Ever since, any spare moment not spent devising new structures has been devoted to imagining tweaks and nips and tucks to the sport, trying to reverse engineer a way back to the game he loved, though still mainly hated.

In many ways, Gah Man is like the rest of us. He is a sucker for nostalgia. There was always a time when the game was better, when there was more catching and better kicking, even if the structures were wrong.

And yet, there is something about Gah Man that separates him too, certainly from the likes of Rugby Man.

As Gah Man works himself into a stage of outrage at the sight of Gaelic footballers passing to one another, it is striking how satisfied Rugby Man is.

Of course there may be more fundamental reasons why Rugby Man is satisfied with his lot in life but he is also happy enough to watch lads kick the ball up in the air, or out over the sideline, or throw the ball to one another, or pull at each other like crows at a torn binbag.

While Gah Man is maddened by these things, Rugby Man is content to construct elaborate jargon to describe them, to keep himself amused.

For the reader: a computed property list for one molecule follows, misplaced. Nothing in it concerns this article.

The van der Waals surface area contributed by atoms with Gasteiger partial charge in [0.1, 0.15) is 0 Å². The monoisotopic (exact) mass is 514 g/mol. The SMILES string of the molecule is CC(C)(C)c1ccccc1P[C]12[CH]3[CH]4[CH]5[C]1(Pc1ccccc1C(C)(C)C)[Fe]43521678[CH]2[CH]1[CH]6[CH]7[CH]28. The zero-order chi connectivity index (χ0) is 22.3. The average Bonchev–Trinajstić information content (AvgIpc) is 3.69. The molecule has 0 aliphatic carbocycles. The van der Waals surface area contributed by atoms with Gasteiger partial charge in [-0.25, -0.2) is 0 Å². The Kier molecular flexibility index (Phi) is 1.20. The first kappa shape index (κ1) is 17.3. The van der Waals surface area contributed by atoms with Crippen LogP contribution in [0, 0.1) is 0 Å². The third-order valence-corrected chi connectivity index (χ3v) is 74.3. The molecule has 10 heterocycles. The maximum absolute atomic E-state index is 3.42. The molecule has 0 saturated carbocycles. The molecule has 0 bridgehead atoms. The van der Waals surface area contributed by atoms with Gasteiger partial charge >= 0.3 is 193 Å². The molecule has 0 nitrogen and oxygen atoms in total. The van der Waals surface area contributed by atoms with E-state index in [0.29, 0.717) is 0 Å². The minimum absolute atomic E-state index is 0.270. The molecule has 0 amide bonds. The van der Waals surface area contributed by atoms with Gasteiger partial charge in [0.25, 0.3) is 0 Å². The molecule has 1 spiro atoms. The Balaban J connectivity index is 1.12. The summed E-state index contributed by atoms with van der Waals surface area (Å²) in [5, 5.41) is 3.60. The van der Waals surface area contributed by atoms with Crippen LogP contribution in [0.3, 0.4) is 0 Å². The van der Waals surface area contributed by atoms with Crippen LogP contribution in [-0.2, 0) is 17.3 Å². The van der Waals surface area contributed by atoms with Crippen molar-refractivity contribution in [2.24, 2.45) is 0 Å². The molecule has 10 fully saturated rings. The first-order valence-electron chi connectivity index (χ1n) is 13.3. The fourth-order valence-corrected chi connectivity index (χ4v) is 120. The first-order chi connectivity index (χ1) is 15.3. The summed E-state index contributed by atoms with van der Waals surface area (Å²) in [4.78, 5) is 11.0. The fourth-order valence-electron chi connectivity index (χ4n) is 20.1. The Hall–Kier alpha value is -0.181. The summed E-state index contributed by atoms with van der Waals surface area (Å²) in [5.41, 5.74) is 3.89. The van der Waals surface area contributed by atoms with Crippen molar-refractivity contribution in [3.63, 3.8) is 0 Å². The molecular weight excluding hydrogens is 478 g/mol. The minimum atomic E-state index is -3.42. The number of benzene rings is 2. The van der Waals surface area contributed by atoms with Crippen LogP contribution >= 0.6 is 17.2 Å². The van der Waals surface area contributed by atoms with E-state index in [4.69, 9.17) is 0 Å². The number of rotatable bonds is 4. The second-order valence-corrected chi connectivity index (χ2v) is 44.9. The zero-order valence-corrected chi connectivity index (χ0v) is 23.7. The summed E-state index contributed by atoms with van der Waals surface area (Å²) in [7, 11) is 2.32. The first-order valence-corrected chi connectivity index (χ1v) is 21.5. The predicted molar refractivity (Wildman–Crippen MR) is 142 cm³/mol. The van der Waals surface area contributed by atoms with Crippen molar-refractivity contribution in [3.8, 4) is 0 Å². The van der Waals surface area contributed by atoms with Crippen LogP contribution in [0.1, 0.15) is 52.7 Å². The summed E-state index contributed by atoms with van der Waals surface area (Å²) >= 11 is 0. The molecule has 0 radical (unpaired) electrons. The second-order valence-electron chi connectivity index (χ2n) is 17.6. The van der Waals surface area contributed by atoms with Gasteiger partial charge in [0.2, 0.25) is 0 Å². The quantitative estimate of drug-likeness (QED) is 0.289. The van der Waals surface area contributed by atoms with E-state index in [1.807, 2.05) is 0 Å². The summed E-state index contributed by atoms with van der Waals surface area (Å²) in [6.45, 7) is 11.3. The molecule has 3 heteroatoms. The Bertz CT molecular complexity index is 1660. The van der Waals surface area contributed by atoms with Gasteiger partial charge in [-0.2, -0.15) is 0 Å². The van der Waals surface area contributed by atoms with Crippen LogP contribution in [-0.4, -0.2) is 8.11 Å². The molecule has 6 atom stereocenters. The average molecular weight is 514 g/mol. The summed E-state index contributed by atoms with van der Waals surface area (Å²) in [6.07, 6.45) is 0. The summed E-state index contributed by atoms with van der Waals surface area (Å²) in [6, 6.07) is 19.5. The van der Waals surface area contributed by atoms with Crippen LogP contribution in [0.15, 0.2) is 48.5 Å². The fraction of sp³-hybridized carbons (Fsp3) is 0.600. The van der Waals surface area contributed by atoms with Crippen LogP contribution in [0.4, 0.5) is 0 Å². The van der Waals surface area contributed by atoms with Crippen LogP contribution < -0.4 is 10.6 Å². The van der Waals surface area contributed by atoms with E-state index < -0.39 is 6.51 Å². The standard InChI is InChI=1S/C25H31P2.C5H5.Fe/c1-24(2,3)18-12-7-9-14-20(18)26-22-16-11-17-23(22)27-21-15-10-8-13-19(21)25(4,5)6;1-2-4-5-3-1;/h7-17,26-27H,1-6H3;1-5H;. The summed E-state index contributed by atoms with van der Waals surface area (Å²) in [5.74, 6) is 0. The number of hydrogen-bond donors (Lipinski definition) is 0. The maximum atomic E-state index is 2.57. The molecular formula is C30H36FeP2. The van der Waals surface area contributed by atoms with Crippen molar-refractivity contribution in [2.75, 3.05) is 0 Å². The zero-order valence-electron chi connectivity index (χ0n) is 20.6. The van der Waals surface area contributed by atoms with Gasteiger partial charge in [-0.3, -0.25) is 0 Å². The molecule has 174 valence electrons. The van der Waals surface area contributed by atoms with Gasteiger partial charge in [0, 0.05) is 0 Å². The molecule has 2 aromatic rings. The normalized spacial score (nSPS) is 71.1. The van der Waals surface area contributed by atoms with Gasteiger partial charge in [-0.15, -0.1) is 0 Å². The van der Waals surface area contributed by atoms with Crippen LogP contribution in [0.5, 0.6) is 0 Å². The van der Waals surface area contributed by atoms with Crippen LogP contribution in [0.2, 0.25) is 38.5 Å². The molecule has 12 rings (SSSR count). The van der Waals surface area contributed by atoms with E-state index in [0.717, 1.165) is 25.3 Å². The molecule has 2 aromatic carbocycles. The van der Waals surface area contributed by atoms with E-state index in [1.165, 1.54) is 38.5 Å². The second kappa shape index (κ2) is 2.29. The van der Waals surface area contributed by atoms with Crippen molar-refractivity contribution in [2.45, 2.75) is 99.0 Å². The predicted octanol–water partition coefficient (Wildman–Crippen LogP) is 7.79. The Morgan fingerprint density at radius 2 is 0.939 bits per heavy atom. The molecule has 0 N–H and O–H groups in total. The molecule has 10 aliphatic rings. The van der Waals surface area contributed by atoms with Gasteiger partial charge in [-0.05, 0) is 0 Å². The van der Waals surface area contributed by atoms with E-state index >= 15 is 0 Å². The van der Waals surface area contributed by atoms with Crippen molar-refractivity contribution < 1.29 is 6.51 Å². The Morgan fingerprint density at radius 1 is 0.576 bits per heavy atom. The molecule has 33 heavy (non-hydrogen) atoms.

I suppose he doesn’t know any better. And perhaps that is what truly separates Gah Man, what makes him one of the great optimists, behind all the pessimism.

He has seen things. He has seen a dropped shoulder, a chipped pick-up. He has seen them curled over from the wrong sideline, with the outside of the foot. He has seen lads soar and pluck. He has seen the Gooch.

His great enduring optimism is never more evident than on weeks like this, when he is fondly saying goodbye to players like Colm O’Neill.

Players who gave him a glimpse, who showed him enough to ensure he will never turn his back on the game.

Just let the Miller match flow

It is one of the great curiosities and contradictions of GAA life, the rather relaxed attitude to the rulebook when a game is on compared to its fastidious application once the match is over.